What about fantasy – is there anything like George Martin or Tolkien in Egypt
No. We are very impressed with those writers, Tolkien has a lot of fans in Egypt, but we don’t write anything like them. For us everything refers back to the Arabian Nights, as indeed it does for many Western writers. H.P. Lovecraft and Stephen King have mentioned them as inspiration. But the reputation of the Arabian Nights is so enormous that no one wants to try to write like that.
Do people write novels set in the time of the Pharaohs?
I have tried that a few times, but there is one author who works exclusively in that period. His name Muhamed Soleman and he is very good.
What about the rest of the Arab world. Do other countries where Arabic is spoken produce science fiction?
There was a very good science fiction writer fromSaudi Arabiacalled Ihsan Al Faqeeh, but he met with no success there so he emigrated toCanada, where he is doing very well.Syriahas a thriving science fiction community. They have held conferences and they give an award for science fiction in Arabic, the Assad Prize, named after President Assad. The first winner was Nihad Sherif.
Is a work written in one Arab country understandable in all other Arab countries, all across North Africa and Arabia?
The language varies somewhat from country to country, especially the slang. And the accents are very different. If they show an Algerian movie on Egyptian TV they provide subtitles. But there is a traditional form of the language called Fosha that should be understandable everywhere. Also most people understand Egyptian slang as we produce the most movies in the Arab world.
You have written a huge number of books.
Yes, but I write mainly very short forms, usually novellas from maybe 17,000 words. Even Utopia is only between 35,000 and 40,000 words. I think short books are less effort. Also I have a very hungry audience. They are always wanting more books from me.
And your audience is mainly young people, college students?
That’s right. They are the only people who read fiction. There are statistics that say that the average Arabic reader reads only 20 pages a year, whereas the average Japanese reads 40 books a year. We have newspapers, of course, but they are full of nonsense. People should read more books.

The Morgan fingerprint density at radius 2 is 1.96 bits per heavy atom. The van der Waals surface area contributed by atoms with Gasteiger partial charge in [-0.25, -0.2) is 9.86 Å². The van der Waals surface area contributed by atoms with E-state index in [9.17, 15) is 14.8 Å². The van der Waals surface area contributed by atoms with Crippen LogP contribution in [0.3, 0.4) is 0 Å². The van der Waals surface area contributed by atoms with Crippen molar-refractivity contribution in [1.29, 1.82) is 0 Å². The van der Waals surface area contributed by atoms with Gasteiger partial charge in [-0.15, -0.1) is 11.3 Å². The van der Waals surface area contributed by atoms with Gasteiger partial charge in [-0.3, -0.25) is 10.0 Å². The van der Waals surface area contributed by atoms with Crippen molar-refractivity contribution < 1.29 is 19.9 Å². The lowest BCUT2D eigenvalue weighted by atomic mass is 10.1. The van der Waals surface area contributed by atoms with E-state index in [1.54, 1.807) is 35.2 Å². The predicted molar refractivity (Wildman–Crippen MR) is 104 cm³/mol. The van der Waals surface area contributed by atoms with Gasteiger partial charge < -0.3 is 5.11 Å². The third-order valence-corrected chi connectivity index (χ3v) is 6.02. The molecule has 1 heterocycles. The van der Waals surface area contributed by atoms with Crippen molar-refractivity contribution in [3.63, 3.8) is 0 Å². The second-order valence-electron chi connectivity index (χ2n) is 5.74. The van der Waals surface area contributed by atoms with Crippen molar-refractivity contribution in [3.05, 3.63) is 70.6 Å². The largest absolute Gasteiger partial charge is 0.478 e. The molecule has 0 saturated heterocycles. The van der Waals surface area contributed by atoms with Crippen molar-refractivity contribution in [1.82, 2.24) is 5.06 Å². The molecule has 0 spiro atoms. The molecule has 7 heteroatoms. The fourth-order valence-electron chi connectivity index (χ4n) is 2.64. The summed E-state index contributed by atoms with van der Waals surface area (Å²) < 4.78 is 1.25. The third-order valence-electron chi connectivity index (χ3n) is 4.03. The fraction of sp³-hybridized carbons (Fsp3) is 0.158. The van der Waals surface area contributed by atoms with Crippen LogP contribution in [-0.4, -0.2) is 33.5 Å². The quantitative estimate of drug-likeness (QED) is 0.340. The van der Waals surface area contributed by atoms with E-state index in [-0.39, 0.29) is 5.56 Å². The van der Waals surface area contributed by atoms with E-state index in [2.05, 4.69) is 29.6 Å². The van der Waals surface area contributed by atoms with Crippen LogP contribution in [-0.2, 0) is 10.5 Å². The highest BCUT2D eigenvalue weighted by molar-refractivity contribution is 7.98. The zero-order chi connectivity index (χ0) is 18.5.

Is there anything we can do to help get more Arabic science fiction translated?
I think there is a growing interest in Arabic literature, ever since Naguib Mahfouz won the Nobel Prize. That was very important. And also The Yacoubian Building by Alaa Al Aswany, which is a very famous novel, translated into many languages. These things have drawn the attention of the world to Egyptian contemporary literature. Hopefully if Utopia sells well then Bloomsbury will translate my next book.
Lebanese newspaper Al-Akhbar writes on Arabic Science Fiction: A Journey into the Unknown:
This past decade has seen a shift in the Arab zeitgeist.
There is an acute confidence among creators and audiences which is propelling Arabic sci-fi forward. Over the past years, more writers, filmmakers, artists and many others have utilized the genre in a number of fascinating, creative ways to overcome the various political, economic, and social restrictions in place and be heard.
Over the past years, more writers, filmmakers, artists and many others have utilized the genre in a number of fascinating, creative ways to overcome the various political, economic, and social restrictions in place and be heard.
The internet, its effects on society yet unfathomable, has allowed alternative spaces for creators and their audience to connect beyond traditional, restrictive routes. The various uprisings in the region has opened brave new worlds for artists and thinkers to explore, the tropes of sci-fi appropriately tailor-made for the journey.
Meanwhile on the macro-level, the first number of symposiums and conferences dealing with sci-fi have been held in Morocco, Syria, and the Gulf. The Arab League Educational, Cultural and Scientific Organization (ALESCO) announced plans at the end of the 2009 sci-fi conference held in Damascus to bolster support towards Arab sci-fi, including establishing a literary prize exclusively for the genre, which has yet to be actualized. – read the full article!
A number of futuristic works of the last few years have tried to inscribe a sort of national story in futuristic books, such as Utopia, by Ahmed Khaled Towfik, (trans. by Chip Rossetti, 2011), Revolution 2053, by Mahmoud Osman (2009), and Donkey Flu, by Amal Sedik Afif (2010). These books imagine “futures” — particularly in the case of the engaging Utopia – that are pretty darn similar to the present.
However, Ali Abdel Mohsen’s new solo show “Razor-Sharp Teeth,” hints at a fresh Arab sci fi universe, which underpins his often narrative and highly detailed collection. The show opened last night at Mashrabeya. – read the full post.
March 2011 will see the first ever regional comic-con in the Middle East, hosted at Abu Dhabi’s National Exhibition Centre.
From the Jerusalem Post:
Fans of comics, sci-fi and fantasy in the Middle East will now have their own comic convention. In March 2011 Abu Dhabi’s National Exhibition Centre will be the first in the region to host its own version of the San Diego Comic-Con International.
The event in San Diego started in 1974 as a meeting point for people interested in science fiction, comic books and movies. It has since grown into a four-day event with over 140,000 visitors and important industry events involving computer games, pop culture, Japanese cartoons known as anime and sale of memorabilia and merchandise.